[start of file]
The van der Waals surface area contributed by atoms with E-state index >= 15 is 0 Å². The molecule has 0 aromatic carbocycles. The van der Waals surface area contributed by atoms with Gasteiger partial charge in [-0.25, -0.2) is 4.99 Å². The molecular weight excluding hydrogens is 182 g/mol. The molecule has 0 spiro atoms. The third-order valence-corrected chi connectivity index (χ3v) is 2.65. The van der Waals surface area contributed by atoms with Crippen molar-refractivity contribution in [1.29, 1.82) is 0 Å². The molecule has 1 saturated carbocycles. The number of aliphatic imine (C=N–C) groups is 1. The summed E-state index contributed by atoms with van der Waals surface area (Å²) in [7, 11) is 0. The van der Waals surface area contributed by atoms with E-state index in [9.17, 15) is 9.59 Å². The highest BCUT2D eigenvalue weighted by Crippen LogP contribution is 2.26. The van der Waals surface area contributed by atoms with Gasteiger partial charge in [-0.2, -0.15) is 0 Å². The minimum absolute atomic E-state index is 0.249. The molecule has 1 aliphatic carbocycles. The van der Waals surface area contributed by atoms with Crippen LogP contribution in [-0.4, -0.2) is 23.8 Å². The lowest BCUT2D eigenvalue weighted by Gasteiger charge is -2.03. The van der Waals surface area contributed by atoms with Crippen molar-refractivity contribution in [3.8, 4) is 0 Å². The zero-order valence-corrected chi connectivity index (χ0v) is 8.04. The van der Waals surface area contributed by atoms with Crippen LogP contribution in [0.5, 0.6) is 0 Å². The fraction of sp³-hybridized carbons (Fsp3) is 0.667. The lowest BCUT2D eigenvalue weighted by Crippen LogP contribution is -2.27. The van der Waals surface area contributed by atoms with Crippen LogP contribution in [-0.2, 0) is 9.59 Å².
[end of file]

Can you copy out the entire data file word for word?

The van der Waals surface area contributed by atoms with E-state index >= 15 is 0 Å². The molecule has 0 aromatic carbocycles. The van der Waals surface area contributed by atoms with Gasteiger partial charge in [-0.25, -0.2) is 4.99 Å². The molecular weight excluding hydrogens is 182 g/mol. The molecule has 0 spiro atoms. The third-order valence-corrected chi connectivity index (χ3v) is 2.65. The van der Waals surface area contributed by atoms with Crippen molar-refractivity contribution in [1.29, 1.82) is 0 Å². The molecule has 1 saturated carbocycles. The number of aliphatic imine (C=N–C) groups is 1. The summed E-state index contributed by atoms with van der Waals surface area (Å²) in [7, 11) is 0. The van der Waals surface area contributed by atoms with E-state index in [9.17, 15) is 9.59 Å². The highest BCUT2D eigenvalue weighted by Crippen LogP contribution is 2.26. The van der Waals surface area contributed by atoms with Gasteiger partial charge in [-0.2, -0.15) is 0 Å². The minimum absolute atomic E-state index is 0.249. The molecule has 1 aliphatic carbocycles. The van der Waals surface area contributed by atoms with Crippen LogP contribution in [-0.4, -0.2) is 23.8 Å². The lowest BCUT2D eigenvalue weighted by Gasteiger charge is -2.03. The van der Waals surface area contributed by atoms with Crippen molar-refractivity contribution in [3.8, 4) is 0 Å². The zero-order valence-corrected chi connectivity index (χ0v) is 8.04. The van der Waals surface area contributed by atoms with Crippen LogP contribution in [0.5, 0.6) is 0 Å². The fraction of sp³-hybridized carbons (Fsp3) is 0.667. The lowest BCUT2D eigenvalue weighted by Crippen LogP contribution is -2.27. The van der Waals surface area contributed by atoms with Crippen LogP contribution in [-0.2, 0) is 9.59 Å².